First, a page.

The Supreme Court, in a 6-3 decision, decided against sodomy laws in Lawrence and Garner vs. Texas. The Supremes ( no not Ms. Ross and her crew ) but the Supreme Court of these United States determined unconstitutional the Texas 'Homosexual Conduct' law which criminalizes sexual intimacy by same-sex couples, but not identical behavior by different-sex couples. Its impact will remove the remaining sodomy laws from other states and may pave the way for other issues such as same-sex unions, military service, and the fall of other practices against the GLBT family.
It has awakened some segments of the community and invigorated those who have been active. A significant page has been turned that validates the lives of GLBT citizens. Check out some of the thinking of the majority decision opinion from Justice Kennedy: 'Liberty presumes an autonomy of self that includes freedom of thought, belief, expression, and certain intimate conduct. The instant case involves liberty of the person both in its special and more transcendent dimension.'
Listen to a comments from Justice Sandra Day O'Connor: 'when homosexual conduct is made criminal by the law of the State, that declaration in and of itself is an invitation to subject homosexual persons to discrimination both in the public and in the private spheres.' Government should not and must not rule our intimate, personal and consensual life by laws that violate our privacy or are unequal in their protection of us.
The Supremes' based their majority decision on Article 14 of the constitution 'all persons born or naturalized in the United States, and subject to the jurisdiction thereof, are citizens of the United States and of the state wherein they reside. No state shall make or enforce any law which shall abridge the privileges or immunities of citizens of the United States; nor shall any state deprive any person of life, liberty, or property, without due process of law; nor deny to any person within its jurisdiction the equal protection of the laws.'
Simply stated by O'Connor, the Equal Protection Clause 'is essentially a direction that all persons similarly situated should be treated alike.'
We have come a long way from the wrong-headed thinking of our forefathers, who actually only considered white males who were landowners. Let us not forget African freemen and slaves who where only considered property for the purposes of the census to determine how white landowners would fare in position, placement and power in the 13 original colonies. And most egregious is the treatment of tribal native people who have been assimilated or left to languish on reservations.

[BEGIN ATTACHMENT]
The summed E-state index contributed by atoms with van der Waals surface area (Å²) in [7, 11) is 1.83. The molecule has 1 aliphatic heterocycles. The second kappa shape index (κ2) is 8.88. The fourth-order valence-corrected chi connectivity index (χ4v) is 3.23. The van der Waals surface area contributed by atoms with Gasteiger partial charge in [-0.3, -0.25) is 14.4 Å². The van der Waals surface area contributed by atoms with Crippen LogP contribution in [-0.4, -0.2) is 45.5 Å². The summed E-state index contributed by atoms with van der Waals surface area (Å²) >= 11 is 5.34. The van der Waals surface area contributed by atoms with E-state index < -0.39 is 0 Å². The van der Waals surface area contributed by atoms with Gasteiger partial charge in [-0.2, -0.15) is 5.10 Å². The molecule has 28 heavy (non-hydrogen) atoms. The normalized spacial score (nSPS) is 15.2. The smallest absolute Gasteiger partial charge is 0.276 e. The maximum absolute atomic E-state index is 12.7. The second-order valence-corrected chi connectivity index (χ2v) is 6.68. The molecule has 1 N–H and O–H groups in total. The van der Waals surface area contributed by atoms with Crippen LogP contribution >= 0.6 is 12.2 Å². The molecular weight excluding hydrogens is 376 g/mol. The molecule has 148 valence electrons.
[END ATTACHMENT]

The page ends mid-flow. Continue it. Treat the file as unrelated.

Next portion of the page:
Now we should be ecstatic when the Supreme Court levels the playing field decriminalizing heterosexual and homosexual sodomy. Kennedy: 'the State cannot demean their ( homosexuals persons ) existence or control their destiny by making their private sexual conduct a crime. Their right to liberty under the Due Process Clause gives them the full right to engage in their conduct without intervention of the government. It is a promise of the Constitution that there is a realm of personal liberty which the government may not enter.' Sweet ... and now the task that lay before us as same-gender-loving persons is what will each of us do to bring life and liberty a real thing to our lives.
The Constitution may be flawed, but we must make the wrong right. We must be transparent in our daily lives so others will see and understand and be transformed by our truth. This decision is not just about the right to be left alone, to be free from oppressive laws or have the government cease its interference with our private acts.
No, it is about the continued struggle to be recognized as part of the human family and citizens of this country. George W. Bush has another line in the sands of marriage in the face of the Supremes' decision: 'What I do support is a notion that marriage is between a man and a woman.' Sen. Bill Frist said he 'absolutely' supported a constitutional amendment that would define marriage as being between a man and a woman.
What choices will you make and what will you do to change the political and economic landscape? Can you really party when your rights and the rights of others are being violated or get your 'groove on' when racism and white supremacy run rampant? The challenges of stigma, fear, guilt and shame especially in communities of color must be addressed every day.